This area was fenced off from the park in 1972 in order to contain a number of trees presented by friends to mark Lord and Lady Cholmondeley’s silver wedding.
It was already planted with a mixture of Oak and Beech, with Scots Pine and Western Hemlock added to act as a wind break for the Temple Garden. There are a number of remarkable trees here including some quite rare specimens with a row of Sorbus ‘John Mitchell’ lining the road.
One of the most intriguing specimens in this area is our fantastic Antarctic Beech (Nothofagus antarctica), which has the look of Middle Earth about it. Next to this you will see the dark leaves and purplish cones that mark Abies forrestii var.georgei. This is equally unusual in collections and it is believed that this particular specimen was brought back as a seedling from Lebanon by the plantsman Jim Russell.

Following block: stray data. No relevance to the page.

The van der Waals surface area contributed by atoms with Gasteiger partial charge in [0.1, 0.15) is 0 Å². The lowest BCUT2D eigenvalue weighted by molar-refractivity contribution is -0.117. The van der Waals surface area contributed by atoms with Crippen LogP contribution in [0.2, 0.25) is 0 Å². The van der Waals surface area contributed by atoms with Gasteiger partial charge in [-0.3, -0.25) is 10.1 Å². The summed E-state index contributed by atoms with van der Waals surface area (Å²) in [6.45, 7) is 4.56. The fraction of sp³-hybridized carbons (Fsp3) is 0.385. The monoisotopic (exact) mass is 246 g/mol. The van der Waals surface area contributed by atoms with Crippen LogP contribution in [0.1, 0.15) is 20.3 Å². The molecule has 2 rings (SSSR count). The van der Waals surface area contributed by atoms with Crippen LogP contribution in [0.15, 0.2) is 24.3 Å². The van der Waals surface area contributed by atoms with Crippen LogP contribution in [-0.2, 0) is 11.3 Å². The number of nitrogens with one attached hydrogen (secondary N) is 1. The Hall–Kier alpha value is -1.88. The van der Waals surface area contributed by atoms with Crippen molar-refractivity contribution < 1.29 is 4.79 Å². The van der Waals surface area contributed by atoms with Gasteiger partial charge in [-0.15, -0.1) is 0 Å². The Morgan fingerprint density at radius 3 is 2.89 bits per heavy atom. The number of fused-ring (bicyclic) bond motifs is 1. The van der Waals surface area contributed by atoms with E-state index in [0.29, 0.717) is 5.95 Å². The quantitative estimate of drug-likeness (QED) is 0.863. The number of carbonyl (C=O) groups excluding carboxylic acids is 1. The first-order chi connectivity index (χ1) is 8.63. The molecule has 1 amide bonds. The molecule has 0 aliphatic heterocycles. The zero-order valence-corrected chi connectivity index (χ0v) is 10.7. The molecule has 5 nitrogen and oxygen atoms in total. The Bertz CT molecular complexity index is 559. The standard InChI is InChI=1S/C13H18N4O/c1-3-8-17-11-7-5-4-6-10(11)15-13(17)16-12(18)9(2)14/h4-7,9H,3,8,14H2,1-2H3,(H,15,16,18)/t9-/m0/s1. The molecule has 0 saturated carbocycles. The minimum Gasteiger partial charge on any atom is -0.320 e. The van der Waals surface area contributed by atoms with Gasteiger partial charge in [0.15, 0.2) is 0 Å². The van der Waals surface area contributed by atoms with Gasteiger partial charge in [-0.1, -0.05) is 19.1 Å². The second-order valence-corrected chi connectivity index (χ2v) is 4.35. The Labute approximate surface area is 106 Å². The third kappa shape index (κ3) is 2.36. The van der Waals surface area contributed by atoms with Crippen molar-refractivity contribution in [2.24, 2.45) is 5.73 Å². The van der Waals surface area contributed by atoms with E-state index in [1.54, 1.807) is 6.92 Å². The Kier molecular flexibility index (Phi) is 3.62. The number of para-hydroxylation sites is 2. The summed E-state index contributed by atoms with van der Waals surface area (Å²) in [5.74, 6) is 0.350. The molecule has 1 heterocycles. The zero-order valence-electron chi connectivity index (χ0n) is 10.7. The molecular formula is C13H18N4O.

Other specimens of note here include; Liquidambar ‘Lane Roberts’ which turns a fabulous purple then red in autumn; Sorbus sargentiana with an abundance of red berries in autumn and the bright yellow spring foliage of Gleditsia ‘Sunburst’ on the roads edge. The bright emerging foliage of the Gleditsia is offset well by the purple of Acer platanoides ‘Goldsworth Purple’.
Elsewhere across the garden Cholmondeley is home to many fine and rare trees which are always one of the things visitors love best about the garden. In fact we hold over 30 County Champions!, including the biggest Giant Redwood in the region.